Got My Bag, I Got My Reservation

My husband remembers that the boots are to prevent snake bites. I recall that the boots are for mud. We ask my daughter who confirms that we are both right. How convenient of me to forget that little detail about the snakes. If you screen out the risks and the scary bits, what you are left with is adventure. It’s a tricky business sometimes, maintaining this perspective, but most of the time that’s just the way it is.


As I make preparations for my trip, my daughter informs me that there is a pair of boots for me. They might be a little big, but that shouldn’t matter too much. I am bringing extra pairs of tall socks for her anyway, so I’ll be all set.


I call the credit card company to let them know the dates that I will be in Colombia. The customer service rep asks for various pieces of information, and makes conversation about the reason for my travel. I begin to explain that my daughter is living for a year in a community that is a 45 minute open air jeep ride and a two hour walk in the mud from the nearest town with a store. I can hear a shift in the rep’s voice as she responds. “Wow.” There is a moment of silence. I go on. “Yeah, it’s pretty far out there. They’re just used to it, though. They make that trip every week because they don’t have a refrigerator.” I hear her attentive silence, so I continue.

“She’s there with two other (essentially) volunteers (they do get a tiny stipend) living in the community and accompanying the people there to other communities or wherever they need to go to make sure they are safe. It’s just by their presence that they do this, not by any other means.”


“You’re blowing my mind,” say the rep. “I’m living in my comfy home and don’t think twice about running down the street to get food or anything for my one year old daughter. Wow. WOW,” she repeats.


I realize that I have begun to take this situation for granted. It is just the way it is. Even though internet contact is sporadic, or nil when she is away on accompaniments, we have recently invested in an international calling card, and when there is service, we can hear her perfectly well. In the few pictures that have been posted she looks delighted, at ease, radiant. In one, she is holding an enormous leaf over her head like an umbrella which is exactly what she used it for when a sudden rain cloud burst on their travels.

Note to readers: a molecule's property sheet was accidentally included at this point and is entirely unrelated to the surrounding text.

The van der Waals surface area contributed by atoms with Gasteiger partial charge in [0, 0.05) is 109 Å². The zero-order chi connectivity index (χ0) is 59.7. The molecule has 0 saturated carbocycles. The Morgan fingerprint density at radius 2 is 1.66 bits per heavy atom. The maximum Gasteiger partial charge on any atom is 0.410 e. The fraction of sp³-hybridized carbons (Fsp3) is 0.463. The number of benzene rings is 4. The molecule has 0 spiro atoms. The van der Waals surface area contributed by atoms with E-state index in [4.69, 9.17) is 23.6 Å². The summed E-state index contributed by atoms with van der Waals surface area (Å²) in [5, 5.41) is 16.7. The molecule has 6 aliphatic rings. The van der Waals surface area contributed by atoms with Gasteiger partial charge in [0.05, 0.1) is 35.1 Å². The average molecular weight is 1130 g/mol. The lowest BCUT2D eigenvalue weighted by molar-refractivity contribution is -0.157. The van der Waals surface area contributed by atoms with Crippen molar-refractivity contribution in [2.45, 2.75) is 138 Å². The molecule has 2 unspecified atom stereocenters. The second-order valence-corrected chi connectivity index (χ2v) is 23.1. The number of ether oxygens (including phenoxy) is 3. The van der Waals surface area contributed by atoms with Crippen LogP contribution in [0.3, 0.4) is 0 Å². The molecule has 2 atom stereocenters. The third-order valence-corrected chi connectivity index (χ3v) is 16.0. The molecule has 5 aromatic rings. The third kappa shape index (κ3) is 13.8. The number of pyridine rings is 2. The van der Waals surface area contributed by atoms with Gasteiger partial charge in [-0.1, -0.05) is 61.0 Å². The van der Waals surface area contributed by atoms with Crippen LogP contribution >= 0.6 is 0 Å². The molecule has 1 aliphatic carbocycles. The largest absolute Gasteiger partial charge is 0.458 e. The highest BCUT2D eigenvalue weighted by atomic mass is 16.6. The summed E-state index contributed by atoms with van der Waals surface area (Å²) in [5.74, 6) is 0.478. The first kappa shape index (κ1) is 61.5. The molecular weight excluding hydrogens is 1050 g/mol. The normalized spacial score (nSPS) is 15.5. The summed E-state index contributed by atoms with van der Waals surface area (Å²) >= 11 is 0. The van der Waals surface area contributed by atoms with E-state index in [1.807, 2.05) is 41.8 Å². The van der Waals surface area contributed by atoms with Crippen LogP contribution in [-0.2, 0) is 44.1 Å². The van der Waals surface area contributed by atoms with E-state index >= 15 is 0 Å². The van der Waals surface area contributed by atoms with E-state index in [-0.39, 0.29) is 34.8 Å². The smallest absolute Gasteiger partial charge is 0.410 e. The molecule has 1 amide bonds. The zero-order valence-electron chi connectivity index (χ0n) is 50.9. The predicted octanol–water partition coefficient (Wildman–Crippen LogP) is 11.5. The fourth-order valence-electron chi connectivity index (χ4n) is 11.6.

“She has called it paradise.” I inform the rep. “She says it’s lush lush lush with lots of delicious unidentifiable fruits and great food because she’s living amongst farmers.” In our companionable silence I sense we are both thinking about how relative each of our perspectives is. Just our conversation about this has shifted our transaction from one of routine business into something more meaningful that we will each continue to ponder. I imagine telling her colleagues, or perhaps her husband or friend about our conversation…”So I was working with this lady on the phone today and she’s going to visit her daughter who’s living in a Colombian village that’s three hours from the nearest store. Her daughter’s there for a year but these people live like that!” I also wonder if it makes her day dream about her relationship with her one year old, wondering where in the world she might be when she is 23.


I think about the level of inter dependence that must exist between the people there. With it not being possible to pop off for some eggs or flour they must regularly need to borrow food and supplies. My daughter has talked about how people drop by, and I am bringing markers for the kids when they come to draw in their tiny home. She describes her triumph last week in figuring out how to bake a chocolate cake using someone’s combination gas and wood stove.


I am eager to be there with her, to see the countryside, meet the people, the cow who hangs out in their yard, test out my rusty Spanish, and drink in a new part of the world.


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About Meg

Meg is a licensed independent clinical social worker with over thirty-five years clinical experience. She holds a Master’s Degree from the Boston University School of Social Work and a Bachelor of Arts from the State University of New York at Binghamton.